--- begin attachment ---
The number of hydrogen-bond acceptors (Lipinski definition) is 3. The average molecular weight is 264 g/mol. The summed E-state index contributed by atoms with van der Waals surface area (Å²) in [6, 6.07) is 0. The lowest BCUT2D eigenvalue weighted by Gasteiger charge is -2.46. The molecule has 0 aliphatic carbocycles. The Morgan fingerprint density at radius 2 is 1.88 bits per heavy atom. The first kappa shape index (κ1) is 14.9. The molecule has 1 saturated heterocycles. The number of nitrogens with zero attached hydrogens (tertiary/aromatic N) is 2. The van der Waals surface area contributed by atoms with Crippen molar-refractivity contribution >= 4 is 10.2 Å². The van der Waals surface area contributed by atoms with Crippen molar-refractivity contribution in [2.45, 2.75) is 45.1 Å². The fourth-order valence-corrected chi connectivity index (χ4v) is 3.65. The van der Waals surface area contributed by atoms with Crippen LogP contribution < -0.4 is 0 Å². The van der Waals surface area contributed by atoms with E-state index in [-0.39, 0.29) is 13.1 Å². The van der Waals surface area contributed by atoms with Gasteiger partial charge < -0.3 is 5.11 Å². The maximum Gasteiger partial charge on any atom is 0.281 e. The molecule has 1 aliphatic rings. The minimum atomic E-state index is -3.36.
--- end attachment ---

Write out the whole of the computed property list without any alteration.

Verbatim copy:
The number of hydrogen-bond acceptors (Lipinski definition) is 3. The average molecular weight is 264 g/mol. The summed E-state index contributed by atoms with van der Waals surface area (Å²) in [6, 6.07) is 0. The lowest BCUT2D eigenvalue weighted by Gasteiger charge is -2.46. The molecule has 0 aliphatic carbocycles. The Morgan fingerprint density at radius 2 is 1.88 bits per heavy atom. The first kappa shape index (κ1) is 14.9. The molecule has 1 saturated heterocycles. The number of nitrogens with zero attached hydrogens (tertiary/aromatic N) is 2. The van der Waals surface area contributed by atoms with Crippen molar-refractivity contribution >= 4 is 10.2 Å². The van der Waals surface area contributed by atoms with Crippen molar-refractivity contribution in [2.45, 2.75) is 45.1 Å². The fourth-order valence-corrected chi connectivity index (χ4v) is 3.65. The van der Waals surface area contributed by atoms with Crippen LogP contribution < -0.4 is 0 Å². The van der Waals surface area contributed by atoms with E-state index in [-0.39, 0.29) is 13.1 Å². The van der Waals surface area contributed by atoms with Gasteiger partial charge < -0.3 is 5.11 Å². The maximum Gasteiger partial charge on any atom is 0.281 e. The molecule has 1 aliphatic rings. The minimum atomic E-state index is -3.36.